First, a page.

In summary suits, if the defendant does not appear, a favorable judgment for the plaintiff is readily issued. In contrast, in ordinary suits, multiple summonses are typically served, and only after their non-appearance is an ex parte order granted. Consequently, the process for setting aside an ex parte decree in summary suits is more rigorous and stringent, necessitating the presentation of special circumstances for non-appearance. In ordinary suits, the bar is lower, with only sufficient cause needing to be demonstrated. The distinction between special circumstances and sufficient cause is elucidated further below.


The term “special circumstances” lacks a precise definition in the Code of Civil Procedure, and it cannot be precisely defined by the court because human problems are diverse and intricate. In its standard dictionary sense, it signifies something of an exceptional, extraordinary, significant, or uncommon nature. It stands in opposition to the terms common, ordinary, or general. Attempting to enumerate such circumstances is neither practical nor advisable. Each case must be evaluated based on its particular facts and circumstances, and no universally applicable standard can be set.[18]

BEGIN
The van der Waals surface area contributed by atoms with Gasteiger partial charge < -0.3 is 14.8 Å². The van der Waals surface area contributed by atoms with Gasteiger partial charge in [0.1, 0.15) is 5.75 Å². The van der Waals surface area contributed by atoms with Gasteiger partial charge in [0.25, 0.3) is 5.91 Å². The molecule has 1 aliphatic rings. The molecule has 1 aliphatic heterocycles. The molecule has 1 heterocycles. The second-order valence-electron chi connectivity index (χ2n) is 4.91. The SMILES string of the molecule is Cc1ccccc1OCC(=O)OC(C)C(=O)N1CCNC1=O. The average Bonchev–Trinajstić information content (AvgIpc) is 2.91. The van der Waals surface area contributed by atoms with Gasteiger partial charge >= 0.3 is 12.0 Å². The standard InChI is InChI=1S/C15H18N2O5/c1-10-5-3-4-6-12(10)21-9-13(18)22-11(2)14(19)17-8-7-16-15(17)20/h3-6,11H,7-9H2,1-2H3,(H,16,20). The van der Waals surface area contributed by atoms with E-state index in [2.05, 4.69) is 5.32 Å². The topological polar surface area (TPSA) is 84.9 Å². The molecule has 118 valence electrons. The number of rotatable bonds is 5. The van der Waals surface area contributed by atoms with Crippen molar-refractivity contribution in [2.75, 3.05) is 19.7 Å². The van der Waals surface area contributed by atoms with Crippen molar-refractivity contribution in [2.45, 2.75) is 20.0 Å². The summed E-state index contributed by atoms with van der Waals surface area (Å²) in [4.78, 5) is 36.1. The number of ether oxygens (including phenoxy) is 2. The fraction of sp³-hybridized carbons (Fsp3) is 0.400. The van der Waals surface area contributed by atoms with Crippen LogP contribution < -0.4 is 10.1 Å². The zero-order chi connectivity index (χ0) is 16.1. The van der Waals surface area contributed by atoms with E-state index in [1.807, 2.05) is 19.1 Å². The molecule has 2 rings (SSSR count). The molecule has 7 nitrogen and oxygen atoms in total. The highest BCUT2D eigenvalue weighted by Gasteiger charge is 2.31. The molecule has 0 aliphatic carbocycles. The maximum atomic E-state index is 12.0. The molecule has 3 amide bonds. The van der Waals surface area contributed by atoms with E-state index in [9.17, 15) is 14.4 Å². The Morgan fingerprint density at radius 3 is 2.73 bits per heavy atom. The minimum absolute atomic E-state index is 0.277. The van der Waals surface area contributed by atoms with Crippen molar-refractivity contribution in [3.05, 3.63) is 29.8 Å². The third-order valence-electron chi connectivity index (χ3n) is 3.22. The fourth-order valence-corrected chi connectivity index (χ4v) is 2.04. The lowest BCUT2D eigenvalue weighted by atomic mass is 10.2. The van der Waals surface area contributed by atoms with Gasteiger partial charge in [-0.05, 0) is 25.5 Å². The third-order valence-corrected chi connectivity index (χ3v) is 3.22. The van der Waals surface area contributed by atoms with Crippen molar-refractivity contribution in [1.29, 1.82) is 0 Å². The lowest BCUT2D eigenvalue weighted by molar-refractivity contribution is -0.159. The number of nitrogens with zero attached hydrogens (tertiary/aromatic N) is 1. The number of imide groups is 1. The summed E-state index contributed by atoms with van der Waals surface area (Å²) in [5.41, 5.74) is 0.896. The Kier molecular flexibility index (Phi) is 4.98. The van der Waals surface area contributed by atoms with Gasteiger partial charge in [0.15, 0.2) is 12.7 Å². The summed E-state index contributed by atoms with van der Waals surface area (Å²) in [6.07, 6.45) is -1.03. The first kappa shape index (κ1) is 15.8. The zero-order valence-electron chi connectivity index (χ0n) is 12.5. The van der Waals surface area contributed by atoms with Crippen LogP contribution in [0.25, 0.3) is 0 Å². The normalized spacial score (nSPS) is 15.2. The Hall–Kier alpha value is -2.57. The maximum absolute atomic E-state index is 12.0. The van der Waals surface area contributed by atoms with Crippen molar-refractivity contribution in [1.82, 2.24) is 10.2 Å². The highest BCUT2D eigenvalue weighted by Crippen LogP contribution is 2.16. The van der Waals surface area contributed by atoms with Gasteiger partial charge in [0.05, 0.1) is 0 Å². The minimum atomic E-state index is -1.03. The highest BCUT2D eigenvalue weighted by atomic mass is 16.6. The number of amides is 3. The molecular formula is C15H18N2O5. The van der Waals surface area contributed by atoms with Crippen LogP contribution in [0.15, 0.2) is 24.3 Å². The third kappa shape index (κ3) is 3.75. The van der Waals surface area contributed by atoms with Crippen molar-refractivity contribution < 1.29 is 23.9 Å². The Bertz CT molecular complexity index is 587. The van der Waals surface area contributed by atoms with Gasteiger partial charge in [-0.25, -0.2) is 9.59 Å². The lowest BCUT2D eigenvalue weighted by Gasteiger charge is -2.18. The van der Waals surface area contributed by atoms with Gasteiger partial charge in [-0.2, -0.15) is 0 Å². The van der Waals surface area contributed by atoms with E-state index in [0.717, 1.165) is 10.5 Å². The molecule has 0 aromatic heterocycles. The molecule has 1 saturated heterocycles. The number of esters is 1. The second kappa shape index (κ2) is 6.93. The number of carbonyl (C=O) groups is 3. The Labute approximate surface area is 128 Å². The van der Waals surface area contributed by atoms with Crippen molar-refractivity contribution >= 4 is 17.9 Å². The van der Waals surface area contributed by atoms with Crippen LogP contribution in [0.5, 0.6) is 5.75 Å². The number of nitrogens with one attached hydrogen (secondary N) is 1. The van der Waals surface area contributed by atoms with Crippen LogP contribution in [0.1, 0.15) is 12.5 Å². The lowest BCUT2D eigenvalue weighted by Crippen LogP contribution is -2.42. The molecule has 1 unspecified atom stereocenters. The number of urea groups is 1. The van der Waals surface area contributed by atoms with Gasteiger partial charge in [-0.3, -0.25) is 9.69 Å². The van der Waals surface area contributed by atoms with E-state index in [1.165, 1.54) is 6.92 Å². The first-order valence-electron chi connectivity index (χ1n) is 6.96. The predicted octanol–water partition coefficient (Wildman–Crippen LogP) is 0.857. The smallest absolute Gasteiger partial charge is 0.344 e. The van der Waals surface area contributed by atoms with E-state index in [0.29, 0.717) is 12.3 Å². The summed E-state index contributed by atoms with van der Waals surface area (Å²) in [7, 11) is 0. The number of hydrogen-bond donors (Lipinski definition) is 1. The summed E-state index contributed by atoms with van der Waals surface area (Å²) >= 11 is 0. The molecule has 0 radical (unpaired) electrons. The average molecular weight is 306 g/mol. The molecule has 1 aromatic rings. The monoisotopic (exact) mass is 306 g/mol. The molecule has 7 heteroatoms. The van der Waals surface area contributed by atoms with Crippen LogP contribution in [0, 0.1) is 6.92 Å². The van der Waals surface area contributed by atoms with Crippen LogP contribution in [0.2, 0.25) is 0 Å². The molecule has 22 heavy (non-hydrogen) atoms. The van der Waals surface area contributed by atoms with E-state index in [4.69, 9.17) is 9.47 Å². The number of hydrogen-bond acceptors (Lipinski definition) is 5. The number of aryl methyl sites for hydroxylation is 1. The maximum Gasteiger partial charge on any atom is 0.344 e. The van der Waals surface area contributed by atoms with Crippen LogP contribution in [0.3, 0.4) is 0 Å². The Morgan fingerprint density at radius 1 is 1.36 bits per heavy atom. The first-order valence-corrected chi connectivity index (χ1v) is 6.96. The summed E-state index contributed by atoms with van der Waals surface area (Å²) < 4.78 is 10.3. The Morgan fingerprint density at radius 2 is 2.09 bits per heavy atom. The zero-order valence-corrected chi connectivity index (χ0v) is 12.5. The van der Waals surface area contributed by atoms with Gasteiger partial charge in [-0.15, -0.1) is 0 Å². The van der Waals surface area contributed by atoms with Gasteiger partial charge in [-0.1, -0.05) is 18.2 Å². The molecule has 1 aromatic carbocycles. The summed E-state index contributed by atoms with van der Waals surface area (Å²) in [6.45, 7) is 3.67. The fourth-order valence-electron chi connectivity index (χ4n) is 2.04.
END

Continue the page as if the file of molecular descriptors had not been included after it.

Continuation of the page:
These two terms have been distinctively compared in the case of Karumili Bharathi v. Prichikala Venkatchalam.[19] The explanations provided by the defendant to substantiate special circumstances should be such that they demonstrate an absolute inability to appear before the court on a relevant day. For instance, if a strike occurred, resulting in the withdrawal of all buses and no alternative modes of transportation were available, this could constitute “special circumstances.” However, if the defendant were to assert that they merely missed the bus they intended to board and, as a result, couldn’t appear in court, this would constitute a “sufficient cause,” but not a “special circumstance.” Therefore, a “special circumstance” includes a “cause” or “reason” that obstructs a person’s ability to attend court or fulfill specific obligations to an extent where it is nearly impossible for them to do so. Consequently, the “reason” or “cause” associated with “special circumstances” is more stringent and demanding than that in “sufficient cause” and is contingent on the specific circumstances of each case.